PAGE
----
The dollar nursed losses on Wednesday as investors cautiously stepped into riskier currencies after US President Donald Trump edged toward rolling back some restrictions put in place to contain the coronavirus outbreak.
The greenback also remains under pressure following heavy measures by the Federal Reserve to boost dollar supply, though analysts say it is too early for a full-scale retreat from safe-havens with the public health threat not yet fully contained.
The yuan eased after the People's Bank of China nudged its guidance range for the currency slightly lower and cut the interest rate on its medium-term funding for financial institutions to a record low.
This move is expected to lead to a cut in the benchmark rate next week as the central bank tries to limit the economic cost of the pandemic.
"There's been a flood of money from the Fed, which is the backdrop behind market moves," said Michael McCarthy, chief market strategist at CMC Markets in Sydney.
"Trump has made it clear he wants to lift restrictions, and this is what the market wants to hear, but we are nowhere near the all-clear when it comes to this virus."
The dollar fell 0.16% to 107.05 yen on Wednesday, close to its lowest level in a month, and also briefly slipped to $1.0994 per euro, the weakest in two weeks.
But against sterling, the dollar managed to snap two days of losses and advanced to $1.2588.
Trump on Tuesday said he is close to completing a plan to end the coronavirus shutdown and would speak with governors of all 50 states to authorise them to open their economies in a timely manner.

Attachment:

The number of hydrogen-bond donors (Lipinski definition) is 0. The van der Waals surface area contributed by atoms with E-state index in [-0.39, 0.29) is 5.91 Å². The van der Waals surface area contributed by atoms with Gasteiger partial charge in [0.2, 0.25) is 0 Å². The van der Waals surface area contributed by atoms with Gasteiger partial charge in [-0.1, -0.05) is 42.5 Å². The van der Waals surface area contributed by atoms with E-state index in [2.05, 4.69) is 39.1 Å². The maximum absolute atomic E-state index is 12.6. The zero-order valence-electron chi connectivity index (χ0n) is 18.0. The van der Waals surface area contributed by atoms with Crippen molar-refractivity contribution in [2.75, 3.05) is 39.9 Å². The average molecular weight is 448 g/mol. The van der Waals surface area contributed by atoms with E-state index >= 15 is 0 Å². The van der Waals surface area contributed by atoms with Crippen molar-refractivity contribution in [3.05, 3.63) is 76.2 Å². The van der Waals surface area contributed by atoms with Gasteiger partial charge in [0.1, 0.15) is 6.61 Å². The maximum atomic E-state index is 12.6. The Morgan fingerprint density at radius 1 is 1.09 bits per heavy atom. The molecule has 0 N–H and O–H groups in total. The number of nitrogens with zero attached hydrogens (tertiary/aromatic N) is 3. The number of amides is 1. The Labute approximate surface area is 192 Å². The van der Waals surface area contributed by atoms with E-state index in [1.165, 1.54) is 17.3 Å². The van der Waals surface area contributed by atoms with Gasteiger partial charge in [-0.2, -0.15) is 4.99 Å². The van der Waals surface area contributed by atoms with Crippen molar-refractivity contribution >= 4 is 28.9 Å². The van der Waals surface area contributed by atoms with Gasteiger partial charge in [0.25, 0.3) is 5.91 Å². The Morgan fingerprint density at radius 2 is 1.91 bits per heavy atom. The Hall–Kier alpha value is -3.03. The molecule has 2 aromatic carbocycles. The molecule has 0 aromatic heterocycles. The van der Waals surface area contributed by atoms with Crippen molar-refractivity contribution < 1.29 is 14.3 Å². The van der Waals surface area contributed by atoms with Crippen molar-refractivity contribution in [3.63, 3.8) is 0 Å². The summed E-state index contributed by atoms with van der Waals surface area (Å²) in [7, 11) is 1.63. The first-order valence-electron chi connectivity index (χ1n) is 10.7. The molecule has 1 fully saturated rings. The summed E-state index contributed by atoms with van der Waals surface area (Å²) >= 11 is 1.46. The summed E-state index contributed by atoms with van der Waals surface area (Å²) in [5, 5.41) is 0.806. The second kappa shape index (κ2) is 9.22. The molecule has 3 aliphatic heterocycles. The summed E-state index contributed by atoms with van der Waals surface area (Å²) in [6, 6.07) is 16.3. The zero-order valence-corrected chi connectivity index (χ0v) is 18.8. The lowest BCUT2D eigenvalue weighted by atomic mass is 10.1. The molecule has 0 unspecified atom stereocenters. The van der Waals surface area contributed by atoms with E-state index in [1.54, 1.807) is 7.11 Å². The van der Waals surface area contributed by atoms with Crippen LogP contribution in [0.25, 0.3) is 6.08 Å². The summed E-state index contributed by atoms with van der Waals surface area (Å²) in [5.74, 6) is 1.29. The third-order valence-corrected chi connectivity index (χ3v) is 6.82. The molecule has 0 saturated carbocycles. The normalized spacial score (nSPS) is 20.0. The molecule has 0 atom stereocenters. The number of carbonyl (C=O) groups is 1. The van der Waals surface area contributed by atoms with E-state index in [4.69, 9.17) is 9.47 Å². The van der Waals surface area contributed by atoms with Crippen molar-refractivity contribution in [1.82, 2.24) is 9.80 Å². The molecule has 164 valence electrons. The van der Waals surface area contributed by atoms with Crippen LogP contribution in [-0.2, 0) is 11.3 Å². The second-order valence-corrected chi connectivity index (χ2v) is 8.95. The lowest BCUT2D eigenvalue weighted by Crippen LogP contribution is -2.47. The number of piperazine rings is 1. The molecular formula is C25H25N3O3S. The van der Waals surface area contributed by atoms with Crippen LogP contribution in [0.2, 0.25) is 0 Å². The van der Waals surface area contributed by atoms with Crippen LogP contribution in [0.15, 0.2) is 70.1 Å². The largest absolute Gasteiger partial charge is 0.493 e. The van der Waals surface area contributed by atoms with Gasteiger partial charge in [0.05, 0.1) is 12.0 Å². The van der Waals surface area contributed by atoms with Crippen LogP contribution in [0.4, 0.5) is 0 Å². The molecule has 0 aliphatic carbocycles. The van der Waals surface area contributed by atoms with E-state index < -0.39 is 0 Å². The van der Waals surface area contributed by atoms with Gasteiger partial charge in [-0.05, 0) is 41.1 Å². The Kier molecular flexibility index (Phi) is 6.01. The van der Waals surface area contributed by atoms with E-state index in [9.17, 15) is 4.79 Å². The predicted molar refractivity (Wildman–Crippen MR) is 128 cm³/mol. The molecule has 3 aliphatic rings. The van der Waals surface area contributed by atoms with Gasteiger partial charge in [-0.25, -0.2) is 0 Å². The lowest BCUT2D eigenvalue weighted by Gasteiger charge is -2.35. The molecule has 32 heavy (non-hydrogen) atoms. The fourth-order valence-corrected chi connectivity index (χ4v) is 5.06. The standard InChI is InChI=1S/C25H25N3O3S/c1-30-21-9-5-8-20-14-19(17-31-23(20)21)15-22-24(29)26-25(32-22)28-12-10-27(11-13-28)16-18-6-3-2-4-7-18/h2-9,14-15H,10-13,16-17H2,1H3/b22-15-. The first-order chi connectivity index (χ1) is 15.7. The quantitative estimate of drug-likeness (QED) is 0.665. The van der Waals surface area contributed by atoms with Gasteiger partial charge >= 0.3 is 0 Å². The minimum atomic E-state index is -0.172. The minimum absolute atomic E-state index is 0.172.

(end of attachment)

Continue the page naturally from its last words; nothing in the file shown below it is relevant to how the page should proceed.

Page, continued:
Daily fatalities in the United States from the coronavirus have fallen sharply, and states are making plans to get businesses open again.
Against the safe-haven Swiss franc, the dollar traded near a two-week low of 0.9597 in another sign of improving risk sentiment.
However, many analysts remain cautious after Trump's top infectious disease adviser said the US president's target for restarting the economy by May 1 was "overly optimistic."
Another factor weighing on the dollar is the large amount of greenback liquidity provisions, credit backstops, and monetary easing the US central bank has unleashed in the past month to contain the economic damage caused by the pandemic.
The Fed began a massive new lending programme on Tuesday, and the cumulative impact of measures it has taken so far has unleashed a flood of dollars.
The US currency faces a further test later Wednesday with the release of retail sales and industrial production, which is likely to provide more evidence of the economic costs of lockdowns.
The global economy is expected to shrink by 3.0% this year in a stunning coronavirus-driven collapse, marking the steepest downturn since the Great Depression of the 1930s, the International Monetary Fund said on Tuesday.
In the onshore market, the yuan fell slightly to 7.0560 per dollar.
China's central bank is expected on April 20 to lower the country's benchmark loan prime rate to bring down financing costs for companies hit by the pandemic. China will release gross domestic product for the first quarter on Friday.
The coronavirus first emerged late last year in the central Chinese city of Wuhan. China's economy is only just starting to restart its engines following draconian restrictions used to limit its spread.
Elsewhere in currencies, the Australian dollar slumped 0.9% to $0.6384, pulling back from a five-week high as some investors booked profits on a recent rally following data showing Australian consumer sentiment collapsed in April to a 30-year low.
Across the Tasman Sea, the New Zealand dollar also declined by 0.9% to $0.6052.
Both currencies are often traded as proxies for risk because of their close links to China's economy and the global commodities trade.